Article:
Steve Jobs (2015)

Directed by Danny Boyle

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Danny Boyle’s Steve Jobs is operatic and a bit silly.  It tells the story of Steve Jobs’ career at Apple through three long sequences leading up to a product launch.  In each case his conversations (Aaron Sorkin going full Sorkin with all the snappy “walk and talks”) take place in the wings off of a large stage, with the growing audience always looming around the corner.  There is an instant dichotomy between public and private, with all of this drama unfolding as he prepares to put on his persona and channel it into the sale of a computer which he wants to be more personable than he seems capable of being himself.

It’s quite fascinating but so boldly soap opera-y.  In each of the three phases of the story (told between 1984 and 1998) Jobs (Michael Fassbender) interacts with and old girlfriend, Chrisann (Katherine Waterston), a designer (Michael Stuhlberg), Woz (Seth Rogen), his head of marketing, Joanna (Kate Winslet), a father figure John Sculley (Jeff Daniels) and most importantly his daughter.  It’s a character who might as well be talking to the ghosts of his past and present before the single most important moment of his career, again and again.

And that’s all well and good, but I had a hard time accepting that surrealism when faced with a character based on a real person whose image is iconographic.  It just felt a bit absurd even if the themes being covered were quite compelling.

The story focuses on Jobs’ relationship with several of the characters mentioned above.  He’s not very likable, and he pushes away those closest to him.  The person who knows him best, outside of Joanna, might be a local reporter who keeps pressing him for information.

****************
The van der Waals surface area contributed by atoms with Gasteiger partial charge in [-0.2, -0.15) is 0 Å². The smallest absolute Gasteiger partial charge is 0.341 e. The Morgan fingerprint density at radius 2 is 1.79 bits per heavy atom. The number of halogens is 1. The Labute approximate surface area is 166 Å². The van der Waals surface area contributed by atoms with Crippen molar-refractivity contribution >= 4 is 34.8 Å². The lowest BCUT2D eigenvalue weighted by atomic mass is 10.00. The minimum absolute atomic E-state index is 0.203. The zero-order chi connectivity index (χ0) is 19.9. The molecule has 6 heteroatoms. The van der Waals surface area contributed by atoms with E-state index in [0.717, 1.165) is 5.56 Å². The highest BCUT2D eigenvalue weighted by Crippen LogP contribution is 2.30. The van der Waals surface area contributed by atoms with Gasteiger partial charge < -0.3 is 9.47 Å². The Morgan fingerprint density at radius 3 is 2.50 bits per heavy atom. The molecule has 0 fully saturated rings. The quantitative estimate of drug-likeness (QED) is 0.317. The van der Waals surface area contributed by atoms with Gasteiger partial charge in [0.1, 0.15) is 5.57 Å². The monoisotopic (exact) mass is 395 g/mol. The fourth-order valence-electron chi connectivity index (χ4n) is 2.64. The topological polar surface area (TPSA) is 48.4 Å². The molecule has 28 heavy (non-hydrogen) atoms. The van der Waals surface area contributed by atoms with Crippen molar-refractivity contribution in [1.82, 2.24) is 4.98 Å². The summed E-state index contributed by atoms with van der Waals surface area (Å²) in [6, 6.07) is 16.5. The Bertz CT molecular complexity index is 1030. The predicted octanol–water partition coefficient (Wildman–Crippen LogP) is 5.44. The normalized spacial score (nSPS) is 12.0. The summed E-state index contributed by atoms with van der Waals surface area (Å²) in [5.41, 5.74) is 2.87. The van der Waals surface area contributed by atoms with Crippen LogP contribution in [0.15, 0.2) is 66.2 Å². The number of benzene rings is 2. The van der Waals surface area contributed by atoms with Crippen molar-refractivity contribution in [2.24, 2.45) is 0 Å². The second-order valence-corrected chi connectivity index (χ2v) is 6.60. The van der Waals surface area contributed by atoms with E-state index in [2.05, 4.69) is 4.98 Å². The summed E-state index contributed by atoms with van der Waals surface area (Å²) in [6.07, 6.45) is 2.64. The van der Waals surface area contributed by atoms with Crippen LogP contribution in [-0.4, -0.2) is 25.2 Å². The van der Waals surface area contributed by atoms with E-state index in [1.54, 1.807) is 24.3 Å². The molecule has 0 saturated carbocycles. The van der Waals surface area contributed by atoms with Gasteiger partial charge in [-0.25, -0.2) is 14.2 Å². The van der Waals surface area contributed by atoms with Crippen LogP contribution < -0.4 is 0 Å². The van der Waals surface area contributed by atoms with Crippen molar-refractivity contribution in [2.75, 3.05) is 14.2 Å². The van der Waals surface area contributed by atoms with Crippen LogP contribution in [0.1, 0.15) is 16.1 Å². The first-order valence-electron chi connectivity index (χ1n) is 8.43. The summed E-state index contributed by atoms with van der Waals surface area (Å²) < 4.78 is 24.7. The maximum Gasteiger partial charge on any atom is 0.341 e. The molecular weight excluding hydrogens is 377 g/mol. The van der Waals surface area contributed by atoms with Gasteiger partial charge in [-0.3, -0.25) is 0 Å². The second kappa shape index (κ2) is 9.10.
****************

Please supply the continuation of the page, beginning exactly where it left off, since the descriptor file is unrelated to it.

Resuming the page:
So he’s aloof and withdrawn and certainly demanding, and yet he is so focused on making a computer that is personable in a way technology wasn’t at the time.  In the first act he demands that the computer be able to say “hello” to the audience when he introduces it onstage.

It’s an interesting idea for a character, to be so focused on making a computer personable while himself incapable of such similar qualities, but that can only carry the movie so far.  This being Danny Boyle, Aaron Sorkin and a bunch of talented actors there is an undeniable energy to the way they speak and move, but the content of their conversation never seemed to amount to much.

It had to deal with perceived grievances and love lost between characters I didn’t feel like I ever really got to know.  So while individual moments may have been interesting to listen to, I found it hard to care for Sculley or Woz or even Jobs himself, no matter how good the performances.

So this is an interesting movie because it refuses the traditional biopic structure in favor of three highly-condensed moments in his life, with timelines surely rewritten so that every important character would be present in each act, but it never felt like much more than an experiment made by a bunch of talented people.

Up Next: Up in the Air (2009), The Farewell (2019), The Treasure of the Sierra Madre (1948)

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